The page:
75 Scopus citations


The Caenorhobditis elegans XX animal possesses a hermaphrodite germ line, producing first sperm, then oocytes. In this paper, we report the genetic identification of five genes, mog‐2, mog‐3, mog‐4, mog‐5, and mog‐6, that influence the hermaphrodite switch from sper‐matogenesis to oogenesis. In mcg‐2‐mog‐6 mutants, spermatogenesis continues past the time at which hermaphrodites normally switch into oogenesis and no oocytes are observed. Therefore, in these mutants, germ cells are transformed from a female fate (oocyte) to a male fate (sperm). The fem‐3 gene is one of five genes that acts at the end of the germline sex determination pathway to direct spermatogenesis. Analyses of mog;fem‐3 double mutants suggest that the mog‐2‐mog‐6 genes act before fem‐3; thus these genes may be in a position to negatively regulate fem‐3 or one of the other terminal regulators of germline sex determination. Double mutants of fem‐3 and any one of the mog mutations make oocytes. Using these double mutants, we show that oocytes from any mog;fem‐3 double mutant are defective in their ability to support embryogenesis. This maternal effect lethality indicates that each of the mog genes is required for embryogenesis. The two defects in mog‐2‐mog‐6 mutants are similar to those of mog‐1: all six mog genes eliminate the sperm/oocyte switch in hermaphrodites and cause maternal effect lethality. We propose that the mog‐2‐mog‐6 mutations identify genes that act with mog‐1 to effect the sperm/oocyte switch. We further speculate that the mog‐1‐mog‐6 mutations all interfere with translational controls of fem‐3 and other maternal mRNAs. © 1993 Wiley‐Liss, Inc.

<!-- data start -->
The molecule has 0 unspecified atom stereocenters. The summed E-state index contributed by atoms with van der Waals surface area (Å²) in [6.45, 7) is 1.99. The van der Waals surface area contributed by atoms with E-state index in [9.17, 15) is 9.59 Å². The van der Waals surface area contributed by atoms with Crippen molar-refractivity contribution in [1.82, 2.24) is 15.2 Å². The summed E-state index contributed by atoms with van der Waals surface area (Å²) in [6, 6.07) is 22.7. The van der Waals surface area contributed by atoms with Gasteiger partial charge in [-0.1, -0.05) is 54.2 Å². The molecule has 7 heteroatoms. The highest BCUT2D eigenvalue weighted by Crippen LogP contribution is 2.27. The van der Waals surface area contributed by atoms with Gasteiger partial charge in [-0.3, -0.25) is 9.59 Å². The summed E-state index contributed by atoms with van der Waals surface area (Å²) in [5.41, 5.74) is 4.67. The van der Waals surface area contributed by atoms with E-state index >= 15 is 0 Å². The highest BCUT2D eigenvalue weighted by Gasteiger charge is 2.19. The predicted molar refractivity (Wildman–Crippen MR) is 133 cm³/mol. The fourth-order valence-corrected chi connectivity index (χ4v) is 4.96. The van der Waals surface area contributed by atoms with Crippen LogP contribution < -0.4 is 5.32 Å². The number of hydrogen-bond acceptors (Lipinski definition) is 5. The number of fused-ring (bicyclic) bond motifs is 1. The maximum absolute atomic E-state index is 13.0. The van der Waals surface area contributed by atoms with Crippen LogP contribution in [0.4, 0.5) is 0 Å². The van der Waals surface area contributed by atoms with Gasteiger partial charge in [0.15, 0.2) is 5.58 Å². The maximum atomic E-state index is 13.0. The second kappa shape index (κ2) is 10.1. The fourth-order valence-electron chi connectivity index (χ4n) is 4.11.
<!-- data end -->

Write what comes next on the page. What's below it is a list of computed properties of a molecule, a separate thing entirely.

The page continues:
Original languageEnglish
Pages (from-to)471-484
Number of pages14
JournalDevelopmental Genetics
Issue number6
StatePublished - 1993


  • C. elegans
  • Sex determination
  • germ line
  • mog genes
  • translational control


Dive into the research topics of 'More mog genes that influence the switch from spermatogenesis to oogenesis in the hermaphrodite germ line of Caenorhabditis elegans'. Together they form a unique fingerprint.

Cite this